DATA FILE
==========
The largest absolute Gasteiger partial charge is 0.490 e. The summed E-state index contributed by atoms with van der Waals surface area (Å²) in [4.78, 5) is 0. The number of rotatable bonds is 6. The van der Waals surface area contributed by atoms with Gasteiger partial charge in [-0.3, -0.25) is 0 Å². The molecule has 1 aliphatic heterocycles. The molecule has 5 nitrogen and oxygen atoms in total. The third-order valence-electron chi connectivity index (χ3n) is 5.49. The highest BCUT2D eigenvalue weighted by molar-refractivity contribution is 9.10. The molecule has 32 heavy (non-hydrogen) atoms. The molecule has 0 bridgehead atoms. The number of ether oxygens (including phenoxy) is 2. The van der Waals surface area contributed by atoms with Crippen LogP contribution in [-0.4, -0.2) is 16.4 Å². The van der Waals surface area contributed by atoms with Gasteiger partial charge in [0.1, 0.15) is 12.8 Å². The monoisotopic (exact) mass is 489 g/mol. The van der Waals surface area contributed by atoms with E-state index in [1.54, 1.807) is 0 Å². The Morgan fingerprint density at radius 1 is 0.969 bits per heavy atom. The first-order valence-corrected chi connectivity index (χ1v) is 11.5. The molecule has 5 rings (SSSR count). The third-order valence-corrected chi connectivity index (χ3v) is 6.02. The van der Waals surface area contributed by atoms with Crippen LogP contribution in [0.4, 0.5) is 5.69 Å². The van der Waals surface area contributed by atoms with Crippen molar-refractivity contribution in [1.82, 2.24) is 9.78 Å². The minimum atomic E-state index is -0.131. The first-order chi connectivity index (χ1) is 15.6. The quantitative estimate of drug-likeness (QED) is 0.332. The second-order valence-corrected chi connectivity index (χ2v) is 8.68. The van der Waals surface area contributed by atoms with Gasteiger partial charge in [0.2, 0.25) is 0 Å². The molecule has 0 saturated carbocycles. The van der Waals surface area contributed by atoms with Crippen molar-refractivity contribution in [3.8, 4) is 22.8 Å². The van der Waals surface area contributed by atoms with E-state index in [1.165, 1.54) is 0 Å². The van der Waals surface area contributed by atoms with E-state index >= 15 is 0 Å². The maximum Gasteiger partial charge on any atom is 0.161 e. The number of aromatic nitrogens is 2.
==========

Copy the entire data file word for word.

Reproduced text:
The largest absolute Gasteiger partial charge is 0.490 e. The summed E-state index contributed by atoms with van der Waals surface area (Å²) in [4.78, 5) is 0. The number of rotatable bonds is 6. The van der Waals surface area contributed by atoms with Gasteiger partial charge in [-0.3, -0.25) is 0 Å². The molecule has 1 aliphatic heterocycles. The molecule has 5 nitrogen and oxygen atoms in total. The third-order valence-electron chi connectivity index (χ3n) is 5.49. The highest BCUT2D eigenvalue weighted by molar-refractivity contribution is 9.10. The molecule has 32 heavy (non-hydrogen) atoms. The molecule has 0 bridgehead atoms. The number of ether oxygens (including phenoxy) is 2. The van der Waals surface area contributed by atoms with Crippen LogP contribution in [-0.4, -0.2) is 16.4 Å². The van der Waals surface area contributed by atoms with Gasteiger partial charge in [0.1, 0.15) is 12.8 Å². The monoisotopic (exact) mass is 489 g/mol. The van der Waals surface area contributed by atoms with E-state index in [1.54, 1.807) is 0 Å². The Morgan fingerprint density at radius 1 is 0.969 bits per heavy atom. The first-order valence-corrected chi connectivity index (χ1v) is 11.5. The molecule has 5 rings (SSSR count). The third-order valence-corrected chi connectivity index (χ3v) is 6.02. The van der Waals surface area contributed by atoms with Crippen LogP contribution in [0.4, 0.5) is 5.69 Å². The van der Waals surface area contributed by atoms with Crippen molar-refractivity contribution in [1.82, 2.24) is 9.78 Å². The minimum atomic E-state index is -0.131. The first-order chi connectivity index (χ1) is 15.6. The quantitative estimate of drug-likeness (QED) is 0.332. The second-order valence-corrected chi connectivity index (χ2v) is 8.68. The van der Waals surface area contributed by atoms with Gasteiger partial charge in [0.2, 0.25) is 0 Å². The molecule has 0 saturated carbocycles. The van der Waals surface area contributed by atoms with Crippen molar-refractivity contribution in [3.8, 4) is 22.8 Å². The van der Waals surface area contributed by atoms with E-state index in [1.165, 1.54) is 0 Å². The van der Waals surface area contributed by atoms with E-state index >= 15 is 0 Å². The maximum Gasteiger partial charge on any atom is 0.161 e. The number of aromatic nitrogens is 2.